How Marijuana Laws Have Harmed African American Communities and the Efforts to Address the Damage

Marijuana legalization at the state level in many parts of the country has certainly changed how many arrests are made. But it’s done little to directly address the damage from decades of restrictive laws. Unfortunately, the harm was disproportionately applied to different communities based on race. While programs exist today to reform and reimburse those harmed by years of unfair application of drug laws, they’re still limited in scope and actual impact.

The war against drugs has impacted black people far more than any other group in the United States, and arrest rates in states that have not legalized the drug continue to show the apparent racial disparity. Thankfully, it’s becoming clear that the marijuana industry is starting to prioritize this kind of reform even in areas where it was overlooked at first.

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A Long History of Racist Rhetoric

The earliest attempts at controlling marijuana use were largely driven by outright racist propaganda. One only has to look at historical documents showing early stories linking the growing interest in cannabis around the turn of the century and racist stories about immigrants from Mexico, jazz musicians, and African Americans in general to understand the roots of racist drug arrests. Harry Anslinger, the Federal Bureau of Narcotics Commissioner as the Prohibition Era ended, was the architect of these propaganda efforts.

Even the popularization of the Spanish term marihuana or marijuana was a way of linking it to people of color in the 1930s. Since anti-marijuana propaganda from this period also falsely linked the drug to claims of sexual assault, violence, psychosis, and more, it was clear that African Americans and Hispanic people were being targeted by the racist spin of government agencies eager to find new avenues of taxation and control.

Ongoing Impact of Decades of Drug Policing

While marijuana was long (and wrongly) associated with being used primarily by black and Hispanic people, it remained a moderately regulated drug for a few decades. But in 1970, it became a Schedule 1 drug and was suddenly handled just as seriously as heroin, cocaine, and other drugs with serious and immediate health risks. This classification meant that even occasional users of low-risk marijuana were at a higher risk for arrest and longer prison terms than ever before. With African Americans targeted as the most likely user of the drug, the racial disparity of marijuana policing continued to grow through the 1980s and 1990s.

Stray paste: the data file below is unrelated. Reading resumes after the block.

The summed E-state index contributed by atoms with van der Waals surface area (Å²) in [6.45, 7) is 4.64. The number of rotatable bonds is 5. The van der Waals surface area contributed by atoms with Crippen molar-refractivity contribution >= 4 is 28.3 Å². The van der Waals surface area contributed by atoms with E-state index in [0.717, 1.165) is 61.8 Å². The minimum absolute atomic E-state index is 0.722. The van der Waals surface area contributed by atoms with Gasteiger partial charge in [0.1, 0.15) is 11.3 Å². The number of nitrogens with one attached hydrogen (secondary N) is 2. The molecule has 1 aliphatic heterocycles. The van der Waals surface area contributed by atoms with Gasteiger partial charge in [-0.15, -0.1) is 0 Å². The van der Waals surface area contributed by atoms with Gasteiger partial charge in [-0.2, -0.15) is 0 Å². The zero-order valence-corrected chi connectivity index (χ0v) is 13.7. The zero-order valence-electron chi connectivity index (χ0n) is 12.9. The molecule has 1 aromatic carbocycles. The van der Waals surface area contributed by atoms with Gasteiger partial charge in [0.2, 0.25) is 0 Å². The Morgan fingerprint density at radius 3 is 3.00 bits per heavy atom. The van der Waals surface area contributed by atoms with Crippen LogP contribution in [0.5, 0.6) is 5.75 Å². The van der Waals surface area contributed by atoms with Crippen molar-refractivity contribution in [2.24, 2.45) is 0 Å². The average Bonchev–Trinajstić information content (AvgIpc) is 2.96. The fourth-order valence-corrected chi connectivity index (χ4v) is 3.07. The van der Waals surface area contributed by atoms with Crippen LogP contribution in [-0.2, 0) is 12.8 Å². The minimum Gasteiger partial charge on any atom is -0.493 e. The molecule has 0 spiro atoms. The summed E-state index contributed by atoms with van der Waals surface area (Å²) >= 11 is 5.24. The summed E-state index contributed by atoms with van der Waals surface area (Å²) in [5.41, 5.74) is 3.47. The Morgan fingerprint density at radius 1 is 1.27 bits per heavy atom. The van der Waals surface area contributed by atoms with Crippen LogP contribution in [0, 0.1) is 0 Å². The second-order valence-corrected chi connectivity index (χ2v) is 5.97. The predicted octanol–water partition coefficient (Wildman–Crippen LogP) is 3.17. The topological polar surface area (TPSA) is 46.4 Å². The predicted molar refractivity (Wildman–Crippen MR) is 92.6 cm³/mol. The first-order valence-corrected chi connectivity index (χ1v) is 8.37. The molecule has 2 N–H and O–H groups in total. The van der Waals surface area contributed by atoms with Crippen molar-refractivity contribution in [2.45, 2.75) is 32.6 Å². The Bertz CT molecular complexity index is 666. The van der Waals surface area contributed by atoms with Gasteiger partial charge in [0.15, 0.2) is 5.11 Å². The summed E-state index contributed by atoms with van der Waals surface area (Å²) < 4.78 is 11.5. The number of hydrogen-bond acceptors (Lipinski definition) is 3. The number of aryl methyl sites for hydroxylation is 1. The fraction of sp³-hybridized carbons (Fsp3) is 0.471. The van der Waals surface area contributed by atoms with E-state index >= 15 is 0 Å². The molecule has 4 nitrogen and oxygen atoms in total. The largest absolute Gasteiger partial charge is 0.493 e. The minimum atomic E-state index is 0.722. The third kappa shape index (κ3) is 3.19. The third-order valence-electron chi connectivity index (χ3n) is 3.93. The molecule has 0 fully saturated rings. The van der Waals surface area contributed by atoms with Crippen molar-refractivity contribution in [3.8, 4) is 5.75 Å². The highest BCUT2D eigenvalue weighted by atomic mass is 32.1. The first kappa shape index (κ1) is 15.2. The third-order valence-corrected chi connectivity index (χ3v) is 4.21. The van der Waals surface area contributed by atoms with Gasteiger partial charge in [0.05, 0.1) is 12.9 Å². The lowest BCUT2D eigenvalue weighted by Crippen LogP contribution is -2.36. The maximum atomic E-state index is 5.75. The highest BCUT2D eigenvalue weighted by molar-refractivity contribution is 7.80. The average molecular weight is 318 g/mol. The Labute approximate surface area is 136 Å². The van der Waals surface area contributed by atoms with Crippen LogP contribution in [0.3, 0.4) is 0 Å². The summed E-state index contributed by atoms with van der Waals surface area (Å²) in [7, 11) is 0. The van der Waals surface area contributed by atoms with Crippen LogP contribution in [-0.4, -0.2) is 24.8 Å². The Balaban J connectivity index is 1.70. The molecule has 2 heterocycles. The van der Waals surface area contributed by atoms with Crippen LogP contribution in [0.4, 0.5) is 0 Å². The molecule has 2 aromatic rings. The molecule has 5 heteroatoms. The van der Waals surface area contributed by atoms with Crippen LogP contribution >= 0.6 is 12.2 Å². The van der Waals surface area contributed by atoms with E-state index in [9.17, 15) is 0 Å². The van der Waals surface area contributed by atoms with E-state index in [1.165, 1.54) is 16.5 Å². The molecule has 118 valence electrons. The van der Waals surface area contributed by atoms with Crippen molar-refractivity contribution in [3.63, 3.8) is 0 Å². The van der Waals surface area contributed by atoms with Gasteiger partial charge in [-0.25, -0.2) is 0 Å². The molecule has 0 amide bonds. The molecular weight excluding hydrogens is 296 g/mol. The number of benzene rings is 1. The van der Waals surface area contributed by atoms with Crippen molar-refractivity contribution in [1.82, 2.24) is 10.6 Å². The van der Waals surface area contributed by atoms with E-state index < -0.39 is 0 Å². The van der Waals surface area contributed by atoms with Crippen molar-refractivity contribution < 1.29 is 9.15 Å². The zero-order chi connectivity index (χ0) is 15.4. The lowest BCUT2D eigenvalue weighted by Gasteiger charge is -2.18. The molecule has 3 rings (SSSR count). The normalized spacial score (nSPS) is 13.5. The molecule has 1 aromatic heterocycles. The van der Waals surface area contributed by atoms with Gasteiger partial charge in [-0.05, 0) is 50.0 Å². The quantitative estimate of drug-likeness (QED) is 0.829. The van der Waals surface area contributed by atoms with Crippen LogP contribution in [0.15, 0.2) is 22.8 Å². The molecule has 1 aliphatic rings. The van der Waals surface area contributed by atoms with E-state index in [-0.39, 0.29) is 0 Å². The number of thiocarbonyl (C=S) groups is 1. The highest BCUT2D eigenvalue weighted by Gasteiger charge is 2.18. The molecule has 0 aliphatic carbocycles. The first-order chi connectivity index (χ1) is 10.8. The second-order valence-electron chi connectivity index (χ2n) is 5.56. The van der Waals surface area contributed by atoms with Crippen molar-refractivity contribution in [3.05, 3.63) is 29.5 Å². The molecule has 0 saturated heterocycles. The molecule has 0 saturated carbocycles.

Yet even as recently as 2010, studies by the ACLU found that Black people in America were nearly four times as likely as their white counterparts to be arrested for marijuana possession. Studies ranging from modern reports to historical data reaching back to the 1960s show that there’s no actual racial difference in consumption rates of marijuana among Americans. So for so many more people of a specific race to end up arrested and jailed over possession charges demonstrates issues with racist policing and sentencing at all levels of the process. Considering that nearly three-quarters of a million people are still arrested each year for marijuana-related charges, that’s hundreds of thousands of Black lives disrupted by discriminatory legal treatment, perhaps permanently.

Federal Prohibition Remains a Stumbling Block

While individual states are working hard to try and change their marijuana laws and address people affected by these charges in the past, federal reform is not happening any time soon. Current Attorney General Jeff Sessions remains steadfast on his plan to follow current scheduling laws regardless of state-level reform.

Federal charges remain a possibility for any marijuana user, seller, or grower, even in the states where it’s locally legal. That makes it even harder for African Americans who were formerly incarcerated or are still serving time for previous charges, even if the laws have changed since they were initially charged.

Marijuana Justice Reform: Where Is it Happening?

Despite all these challenges, marijuana justice reform remains a driving force behind voting blocks and ballot measures across the country. On the national level, the 520 Cannabis Freedom Movement is a national celebration on May 20th each year to raise awareness and fundraise for reform in all 50 states. These kinds of movements have led to successful reform, such as New Orlean’s recent decision to pardon over 10,000 cases involving marijuana possession that dated back to 2010. The next few years are sure to bring more marijuana reform and justice movements to help restore the years and wealth lost to the millions of African Americans unfairly targeted by racist treatment.

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